One of the oldest and most spectacular is the fireball parade in Stonehaven, Aberdeenshire. Locals create “balls” of chicken wire filled with old newspaper, sticks, rags, and other flammable material up to a diameter of 2 feet. These are attached to 3-foot long wires or chains. As the Old Town House bell sounds to mark the new year, the balls are set alight and the swingers process up and down High Street, swinging the burning balls around their heads as they go. At the end of the ceremony, any fireballs that are still burning are cast into the harbour.
In Edinburgh each year, the opening event of Hogmanay is a spectacular torchlight procession. In 2014, the event attracted over 30,000 participants. Thousands of torch carriers gather at George IV bridge and proceed through the city center. The finale is a massive fireworks display. Street performers of all sorts, as well as pipe bands and other musicians, add even more color and energy to the various celebrations.
Though not during New Year’s proper, we would be remiss not to mention the festival of ‘Up-Helly-aa’, held the last Tuesday of January in Lerwick, Shetland Islands. A full-sized Viking dragon ship, complete with shields and oars, is pulled by a torch-bearing procession dressed as Viking warriors to the beach. “Guizer Jarl” calls for three cheers for the builders of the longship and after a bugle call, the galley is set alight by 800+ blazing torches.
AULD LANG SYNE
Perhaps the most famous Hogmanay tradition is the singing of “Auld Lang Syne.” The song was originally a poem written by Robert Burns, who based it on a few lines of a traditional song he heard from an “old man.” As the clock strikes midnight for New Year’s Day, the singing begins. Singers form a circle, cross their arms and hold hands. In Scotland, this is done only during the final verse, but in other countries people tend to link up for the whole song.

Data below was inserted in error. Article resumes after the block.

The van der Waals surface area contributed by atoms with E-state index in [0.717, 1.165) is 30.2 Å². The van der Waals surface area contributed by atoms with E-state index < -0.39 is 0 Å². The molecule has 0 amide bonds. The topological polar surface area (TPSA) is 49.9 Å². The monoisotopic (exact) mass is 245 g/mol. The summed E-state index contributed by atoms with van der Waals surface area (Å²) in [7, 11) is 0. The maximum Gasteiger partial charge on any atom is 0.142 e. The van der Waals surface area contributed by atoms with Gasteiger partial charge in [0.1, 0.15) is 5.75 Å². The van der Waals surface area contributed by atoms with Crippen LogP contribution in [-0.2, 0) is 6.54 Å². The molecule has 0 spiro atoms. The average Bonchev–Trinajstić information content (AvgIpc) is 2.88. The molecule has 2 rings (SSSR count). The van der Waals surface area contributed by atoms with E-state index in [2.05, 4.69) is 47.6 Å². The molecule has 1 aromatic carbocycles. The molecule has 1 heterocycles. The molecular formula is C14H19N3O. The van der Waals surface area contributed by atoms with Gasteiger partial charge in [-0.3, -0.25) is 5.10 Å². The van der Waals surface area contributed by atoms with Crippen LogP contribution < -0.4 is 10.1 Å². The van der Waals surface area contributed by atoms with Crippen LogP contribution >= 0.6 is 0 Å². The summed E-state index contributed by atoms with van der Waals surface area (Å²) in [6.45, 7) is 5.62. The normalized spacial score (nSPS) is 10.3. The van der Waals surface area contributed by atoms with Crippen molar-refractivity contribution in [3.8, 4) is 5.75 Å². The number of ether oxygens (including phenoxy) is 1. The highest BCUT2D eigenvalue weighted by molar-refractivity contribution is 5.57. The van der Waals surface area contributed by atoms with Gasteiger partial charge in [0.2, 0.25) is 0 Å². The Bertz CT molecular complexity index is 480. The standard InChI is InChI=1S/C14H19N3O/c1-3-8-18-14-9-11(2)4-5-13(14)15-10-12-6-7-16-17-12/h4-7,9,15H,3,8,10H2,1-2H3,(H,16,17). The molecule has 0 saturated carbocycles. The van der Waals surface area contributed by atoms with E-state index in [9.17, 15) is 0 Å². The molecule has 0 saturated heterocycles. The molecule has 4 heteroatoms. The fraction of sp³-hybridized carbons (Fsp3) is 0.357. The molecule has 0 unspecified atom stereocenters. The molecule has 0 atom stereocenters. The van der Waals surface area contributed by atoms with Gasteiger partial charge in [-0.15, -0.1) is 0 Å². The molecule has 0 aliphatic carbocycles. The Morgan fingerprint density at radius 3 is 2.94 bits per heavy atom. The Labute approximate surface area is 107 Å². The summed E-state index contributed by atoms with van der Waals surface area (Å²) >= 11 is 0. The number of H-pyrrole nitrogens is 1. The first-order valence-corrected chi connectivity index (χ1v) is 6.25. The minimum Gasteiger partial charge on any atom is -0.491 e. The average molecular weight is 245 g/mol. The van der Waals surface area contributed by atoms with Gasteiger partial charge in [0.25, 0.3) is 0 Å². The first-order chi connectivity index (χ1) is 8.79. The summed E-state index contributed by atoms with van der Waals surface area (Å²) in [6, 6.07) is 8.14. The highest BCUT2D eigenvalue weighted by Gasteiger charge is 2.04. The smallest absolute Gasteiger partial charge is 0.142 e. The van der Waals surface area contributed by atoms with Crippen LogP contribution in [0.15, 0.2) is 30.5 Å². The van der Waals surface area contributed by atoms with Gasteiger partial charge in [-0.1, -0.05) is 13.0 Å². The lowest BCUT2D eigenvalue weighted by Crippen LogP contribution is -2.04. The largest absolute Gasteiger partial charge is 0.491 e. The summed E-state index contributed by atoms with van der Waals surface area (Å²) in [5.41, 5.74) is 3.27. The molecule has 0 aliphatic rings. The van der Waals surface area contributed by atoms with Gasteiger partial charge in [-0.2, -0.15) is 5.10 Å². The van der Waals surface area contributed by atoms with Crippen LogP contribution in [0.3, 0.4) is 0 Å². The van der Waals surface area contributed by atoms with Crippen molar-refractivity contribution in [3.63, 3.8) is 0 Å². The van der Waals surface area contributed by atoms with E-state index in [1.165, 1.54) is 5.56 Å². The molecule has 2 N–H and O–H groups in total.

In the Highlands, there is an old Hogmanay custom known as “saining” (Scots for “protecting” or “blessing’). Early on New Year’s morning, householders drink ‘magic water’ taken from ‘a dead and living ford’. That is, a river ford that is routinely crossed by both the living and the dead such as one on the way to a church yard. After drinking some of the water, the rest is sprinkled around each room of the house, the beds and the inhabitants themselves. Farm animals may also be blessed with it. After the sprinkling, the house is sealed up tight and juniper branches are set on fire and carried throughout the house and barn. The juniper smoke is allowed to thoroughly fumigate the buildings until it causes sneezing and coughing among the inhabitants. Then all the doors and windows are flung open to let in the cold, fresh air of the new year. The lady of the house then offers a “restorative” from the whisky bottle, and the household sits down to New Year breakfast.
Clearly, Hogmanay is a complex and rich tradition. It captures in one holiday so much of what it is to be Scottish. We hope you will consider embracing some of these traditions. Don the kilt, pour a dram, and relish the pure joy of the Celtic soul in the dark of winter.